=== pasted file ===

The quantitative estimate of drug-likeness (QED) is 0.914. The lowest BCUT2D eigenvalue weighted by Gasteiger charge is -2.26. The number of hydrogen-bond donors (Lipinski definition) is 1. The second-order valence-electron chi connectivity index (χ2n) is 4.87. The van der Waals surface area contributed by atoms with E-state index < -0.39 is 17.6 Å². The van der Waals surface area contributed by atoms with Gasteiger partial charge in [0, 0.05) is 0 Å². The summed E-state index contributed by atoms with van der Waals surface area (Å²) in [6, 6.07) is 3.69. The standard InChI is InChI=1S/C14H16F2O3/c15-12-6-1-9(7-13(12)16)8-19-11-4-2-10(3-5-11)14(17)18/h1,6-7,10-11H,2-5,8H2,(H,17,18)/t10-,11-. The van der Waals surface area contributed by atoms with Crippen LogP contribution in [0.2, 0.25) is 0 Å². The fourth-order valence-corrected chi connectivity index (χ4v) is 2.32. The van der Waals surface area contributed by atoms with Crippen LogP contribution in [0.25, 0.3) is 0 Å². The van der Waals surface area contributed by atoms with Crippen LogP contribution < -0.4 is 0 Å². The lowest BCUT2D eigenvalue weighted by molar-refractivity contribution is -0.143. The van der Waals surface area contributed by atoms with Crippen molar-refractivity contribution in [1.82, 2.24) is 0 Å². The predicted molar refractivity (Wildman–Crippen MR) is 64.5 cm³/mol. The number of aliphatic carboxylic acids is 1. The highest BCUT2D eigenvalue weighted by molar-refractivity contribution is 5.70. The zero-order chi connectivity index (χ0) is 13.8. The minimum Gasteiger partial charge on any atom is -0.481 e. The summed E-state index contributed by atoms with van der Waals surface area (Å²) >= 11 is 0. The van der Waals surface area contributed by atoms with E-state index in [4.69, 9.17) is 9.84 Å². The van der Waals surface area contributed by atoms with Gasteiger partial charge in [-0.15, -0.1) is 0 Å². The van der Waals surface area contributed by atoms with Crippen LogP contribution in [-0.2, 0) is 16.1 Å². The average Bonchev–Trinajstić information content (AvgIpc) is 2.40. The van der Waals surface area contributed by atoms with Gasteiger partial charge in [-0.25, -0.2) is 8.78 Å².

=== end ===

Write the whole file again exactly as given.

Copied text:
The quantitative estimate of drug-likeness (QED) is 0.914. The lowest BCUT2D eigenvalue weighted by Gasteiger charge is -2.26. The number of hydrogen-bond donors (Lipinski definition) is 1. The second-order valence-electron chi connectivity index (χ2n) is 4.87. The van der Waals surface area contributed by atoms with E-state index < -0.39 is 17.6 Å². The van der Waals surface area contributed by atoms with Gasteiger partial charge in [0, 0.05) is 0 Å². The summed E-state index contributed by atoms with van der Waals surface area (Å²) in [6, 6.07) is 3.69. The standard InChI is InChI=1S/C14H16F2O3/c15-12-6-1-9(7-13(12)16)8-19-11-4-2-10(3-5-11)14(17)18/h1,6-7,10-11H,2-5,8H2,(H,17,18)/t10-,11-. The van der Waals surface area contributed by atoms with Crippen LogP contribution in [0.2, 0.25) is 0 Å². The fourth-order valence-corrected chi connectivity index (χ4v) is 2.32. The van der Waals surface area contributed by atoms with Crippen LogP contribution in [0.25, 0.3) is 0 Å². The van der Waals surface area contributed by atoms with Crippen LogP contribution < -0.4 is 0 Å². The lowest BCUT2D eigenvalue weighted by molar-refractivity contribution is -0.143. The van der Waals surface area contributed by atoms with Crippen molar-refractivity contribution in [1.82, 2.24) is 0 Å². The predicted molar refractivity (Wildman–Crippen MR) is 64.5 cm³/mol. The number of aliphatic carboxylic acids is 1. The highest BCUT2D eigenvalue weighted by molar-refractivity contribution is 5.70. The zero-order chi connectivity index (χ0) is 13.8. The minimum Gasteiger partial charge on any atom is -0.481 e. The summed E-state index contributed by atoms with van der Waals surface area (Å²) >= 11 is 0. The van der Waals surface area contributed by atoms with E-state index in [4.69, 9.17) is 9.84 Å². The van der Waals surface area contributed by atoms with Gasteiger partial charge in [-0.15, -0.1) is 0 Å². The van der Waals surface area contributed by atoms with Crippen LogP contribution in [-0.2, 0) is 16.1 Å². The average Bonchev–Trinajstić information content (AvgIpc) is 2.40. The van der Waals surface area contributed by atoms with Gasteiger partial charge in [-0.25, -0.2) is 8.78 Å².